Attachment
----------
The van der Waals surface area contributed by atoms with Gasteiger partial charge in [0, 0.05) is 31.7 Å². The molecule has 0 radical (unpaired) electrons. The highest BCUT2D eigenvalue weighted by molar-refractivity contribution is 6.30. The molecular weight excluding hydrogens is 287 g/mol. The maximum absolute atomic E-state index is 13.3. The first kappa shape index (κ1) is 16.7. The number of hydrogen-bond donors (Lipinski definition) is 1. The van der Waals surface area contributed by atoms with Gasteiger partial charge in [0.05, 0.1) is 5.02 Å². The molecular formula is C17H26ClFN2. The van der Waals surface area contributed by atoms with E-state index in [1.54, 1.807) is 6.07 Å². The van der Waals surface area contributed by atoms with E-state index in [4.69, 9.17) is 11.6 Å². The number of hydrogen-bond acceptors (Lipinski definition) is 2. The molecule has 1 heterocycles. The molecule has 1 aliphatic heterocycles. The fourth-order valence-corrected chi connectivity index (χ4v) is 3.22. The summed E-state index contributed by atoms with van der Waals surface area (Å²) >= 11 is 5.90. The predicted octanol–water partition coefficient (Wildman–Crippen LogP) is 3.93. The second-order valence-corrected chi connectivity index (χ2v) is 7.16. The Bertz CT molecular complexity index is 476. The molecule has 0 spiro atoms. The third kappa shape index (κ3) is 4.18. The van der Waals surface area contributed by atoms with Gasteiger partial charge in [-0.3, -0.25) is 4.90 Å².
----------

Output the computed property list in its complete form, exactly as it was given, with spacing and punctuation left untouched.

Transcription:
The van der Waals surface area contributed by atoms with Gasteiger partial charge in [0, 0.05) is 31.7 Å². The molecule has 0 radical (unpaired) electrons. The highest BCUT2D eigenvalue weighted by molar-refractivity contribution is 6.30. The molecular weight excluding hydrogens is 287 g/mol. The maximum absolute atomic E-state index is 13.3. The first kappa shape index (κ1) is 16.7. The number of hydrogen-bond donors (Lipinski definition) is 1. The van der Waals surface area contributed by atoms with Gasteiger partial charge in [0.05, 0.1) is 5.02 Å². The molecular formula is C17H26ClFN2. The van der Waals surface area contributed by atoms with E-state index in [1.54, 1.807) is 6.07 Å². The van der Waals surface area contributed by atoms with E-state index in [4.69, 9.17) is 11.6 Å². The number of hydrogen-bond acceptors (Lipinski definition) is 2. The molecule has 1 heterocycles. The molecule has 1 aliphatic heterocycles. The fourth-order valence-corrected chi connectivity index (χ4v) is 3.22. The summed E-state index contributed by atoms with van der Waals surface area (Å²) >= 11 is 5.90. The predicted octanol–water partition coefficient (Wildman–Crippen LogP) is 3.93. The second-order valence-corrected chi connectivity index (χ2v) is 7.16. The Bertz CT molecular complexity index is 476. The molecule has 0 spiro atoms. The third kappa shape index (κ3) is 4.18. The van der Waals surface area contributed by atoms with Gasteiger partial charge in [-0.3, -0.25) is 4.90 Å².